I grew up with a father with a PhD and a mother with an MA, so I always felt like I needed to go to graduate school because it was "expected" of me. I did a semester before realizing it wasn't for me, and now I'm well into my career without any regrets about having just a BA. It's about finding out what works for you and what you want to do. And don't forget that there isn't a cutoff for graduate school! I know people who got their PhDs in their 70s! Many paths are open to you, don't pigeonhole yourself now.
Katherine's answer explained it well. Getting a Master depends on the career.
It's important to research jobs requirements so you can invest your time and money well.
- Here are jobs that require a Master's degree: https://www.gograd.org/resources/careers-that-require-a-graduate-degree/
- Here are jobs that require a Bachelor's degree: https://www.newsweek.com/75-highest-paying-jobs-that-require-bachelors-degree-1601993
- Here are jobs that 𝐝𝐨𝐧'𝐭 require a bachelor's degree: https://www.indeed.com/career-advice/finding-a-job/jobs-without-a-degree
Enjoy learning more about careers :)
For others such as myself i chose to get a masters to learn more about a subject that interested me and also would potentially open new opportunities for me to grow my career. While you don’t necessarily need a degree to work in my field you notice the higher you move within many companies most people tend to have them as the degree provides some skills that will be used on the job.
Great question! As I was about to graduate from my Undergraduate, I also was questioning if I even wanted to get my Masters or a further education. Along with that, I wondered, if at all, would I need one for the future. I can honestly tell you that I was so glad I went ahead and got my Masters for 2 simple reasons: Appreciation of one's self and Job Support.
At first, I dreaded going back into school as I had just graduated from my undergraduate program in college. I regretted applying and questioned why I had initially partook in another degree. However, after beginning the course and learning more and more about my degree from a specific point of view, it was quite enjoyable and I really loved getting to complete assignments and tests based on my specific subject. Within undergrad, you can major in large amounts of areas. However, in a Masters or PhD program, you get to successfully focus in one certain topic. In this case, I majored in Organizational Behavior and Human Resources. After graduating from the Majors program, I can tell you that going through the process was indeed time consuming, but one of the best times and experiences EVER that I would recommend to do.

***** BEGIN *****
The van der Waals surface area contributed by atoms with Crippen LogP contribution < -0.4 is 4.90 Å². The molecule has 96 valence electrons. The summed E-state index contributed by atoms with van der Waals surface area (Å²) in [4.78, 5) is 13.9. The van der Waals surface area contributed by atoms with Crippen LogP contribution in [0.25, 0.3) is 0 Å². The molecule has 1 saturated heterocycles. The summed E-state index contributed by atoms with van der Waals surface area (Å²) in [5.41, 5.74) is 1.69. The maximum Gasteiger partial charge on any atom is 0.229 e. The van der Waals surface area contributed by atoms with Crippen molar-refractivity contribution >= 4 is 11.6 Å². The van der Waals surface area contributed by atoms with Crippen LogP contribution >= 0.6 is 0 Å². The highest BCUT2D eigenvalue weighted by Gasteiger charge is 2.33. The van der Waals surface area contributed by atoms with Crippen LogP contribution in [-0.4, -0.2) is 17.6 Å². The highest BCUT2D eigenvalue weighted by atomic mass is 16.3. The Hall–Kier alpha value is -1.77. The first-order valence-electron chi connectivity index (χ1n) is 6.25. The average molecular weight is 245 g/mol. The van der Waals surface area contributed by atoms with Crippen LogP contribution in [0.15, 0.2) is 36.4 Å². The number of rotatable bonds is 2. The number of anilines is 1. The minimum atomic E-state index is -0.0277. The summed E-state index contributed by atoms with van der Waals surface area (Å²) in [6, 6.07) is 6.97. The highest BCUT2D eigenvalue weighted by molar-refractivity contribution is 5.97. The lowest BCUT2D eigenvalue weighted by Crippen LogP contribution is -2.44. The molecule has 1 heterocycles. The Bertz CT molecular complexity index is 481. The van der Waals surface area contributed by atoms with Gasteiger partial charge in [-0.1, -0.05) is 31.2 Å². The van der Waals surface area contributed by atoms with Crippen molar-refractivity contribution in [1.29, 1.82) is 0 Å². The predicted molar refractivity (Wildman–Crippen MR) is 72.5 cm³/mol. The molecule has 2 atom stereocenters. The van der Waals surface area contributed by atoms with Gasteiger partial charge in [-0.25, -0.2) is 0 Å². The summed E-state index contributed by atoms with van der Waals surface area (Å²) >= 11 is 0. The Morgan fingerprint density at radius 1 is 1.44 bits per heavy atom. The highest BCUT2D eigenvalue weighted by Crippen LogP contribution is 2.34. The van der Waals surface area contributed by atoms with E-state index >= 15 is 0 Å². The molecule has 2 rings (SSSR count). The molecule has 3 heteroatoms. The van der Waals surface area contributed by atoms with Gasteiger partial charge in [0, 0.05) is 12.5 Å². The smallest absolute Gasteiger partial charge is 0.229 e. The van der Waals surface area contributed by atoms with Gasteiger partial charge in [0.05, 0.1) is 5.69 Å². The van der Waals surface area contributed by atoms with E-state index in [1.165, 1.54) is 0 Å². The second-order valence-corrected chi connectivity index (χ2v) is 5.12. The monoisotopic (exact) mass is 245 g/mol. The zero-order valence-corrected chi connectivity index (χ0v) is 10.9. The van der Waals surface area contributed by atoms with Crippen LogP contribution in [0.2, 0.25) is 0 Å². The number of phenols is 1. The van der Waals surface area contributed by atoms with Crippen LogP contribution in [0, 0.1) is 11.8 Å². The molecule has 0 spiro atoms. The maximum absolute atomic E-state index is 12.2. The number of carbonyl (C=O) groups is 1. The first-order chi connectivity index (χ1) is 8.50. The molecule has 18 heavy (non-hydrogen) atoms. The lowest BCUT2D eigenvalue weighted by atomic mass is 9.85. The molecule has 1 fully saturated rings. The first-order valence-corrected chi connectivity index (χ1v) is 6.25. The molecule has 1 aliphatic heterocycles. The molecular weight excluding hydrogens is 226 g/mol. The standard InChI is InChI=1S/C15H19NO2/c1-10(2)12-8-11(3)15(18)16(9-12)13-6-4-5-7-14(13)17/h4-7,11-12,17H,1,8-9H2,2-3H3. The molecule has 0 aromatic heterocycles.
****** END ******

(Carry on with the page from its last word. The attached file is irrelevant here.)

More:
Along with this, many businesses once you graduate from college or a degree program focus in the level of education and certain degrees that you obtain. For that very reason as well, I decided to go through with the program. And quite frankly, that may be a prior reason why I have the career I do today. Though it does not matter fully if you have a degree or not, a lot of companies focus in that area as compared to prior experience within a certain subject or focus depending on the job being applied for.
I hope this helped Isabella, and good look with your further acquisitions in the future!
- Many career paths require professional school (e.g., doctors, dentists, lawyers, therapists, etc) before you can become licensed to practice.
- Graduate school helps people become more knowledgeable (and oftentimes more marketable from a job search standpoint) in their field.
- Some Bachelor's degrees are difficult to find a job with if you don't have more specialized education. For example, an English undergraduate degree may be too general, but a Master's degree in English Instruction is not.